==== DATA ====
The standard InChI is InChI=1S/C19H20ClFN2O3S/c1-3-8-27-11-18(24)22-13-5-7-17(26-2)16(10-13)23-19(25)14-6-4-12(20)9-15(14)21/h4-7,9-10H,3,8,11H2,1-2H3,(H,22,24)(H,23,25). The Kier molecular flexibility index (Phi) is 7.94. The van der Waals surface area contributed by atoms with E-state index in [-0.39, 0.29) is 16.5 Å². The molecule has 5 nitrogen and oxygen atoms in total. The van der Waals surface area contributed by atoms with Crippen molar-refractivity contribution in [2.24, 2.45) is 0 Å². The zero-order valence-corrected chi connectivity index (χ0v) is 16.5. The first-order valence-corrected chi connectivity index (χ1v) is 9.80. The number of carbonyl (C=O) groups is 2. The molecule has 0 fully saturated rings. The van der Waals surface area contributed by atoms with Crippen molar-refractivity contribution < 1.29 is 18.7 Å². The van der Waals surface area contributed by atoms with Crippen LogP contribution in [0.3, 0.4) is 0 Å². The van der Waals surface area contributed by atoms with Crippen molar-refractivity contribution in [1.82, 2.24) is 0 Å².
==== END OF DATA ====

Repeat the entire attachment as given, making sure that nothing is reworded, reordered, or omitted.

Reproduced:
The standard InChI is InChI=1S/C19H20ClFN2O3S/c1-3-8-27-11-18(24)22-13-5-7-17(26-2)16(10-13)23-19(25)14-6-4-12(20)9-15(14)21/h4-7,9-10H,3,8,11H2,1-2H3,(H,22,24)(H,23,25). The Kier molecular flexibility index (Phi) is 7.94. The van der Waals surface area contributed by atoms with E-state index in [-0.39, 0.29) is 16.5 Å². The molecule has 5 nitrogen and oxygen atoms in total. The van der Waals surface area contributed by atoms with Crippen molar-refractivity contribution in [2.24, 2.45) is 0 Å². The zero-order valence-corrected chi connectivity index (χ0v) is 16.5. The first-order valence-corrected chi connectivity index (χ1v) is 9.80. The number of carbonyl (C=O) groups is 2. The molecule has 0 fully saturated rings. The van der Waals surface area contributed by atoms with Crippen molar-refractivity contribution < 1.29 is 18.7 Å². The van der Waals surface area contributed by atoms with Crippen LogP contribution in [0.3, 0.4) is 0 Å². The van der Waals surface area contributed by atoms with Crippen molar-refractivity contribution in [1.82, 2.24) is 0 Å².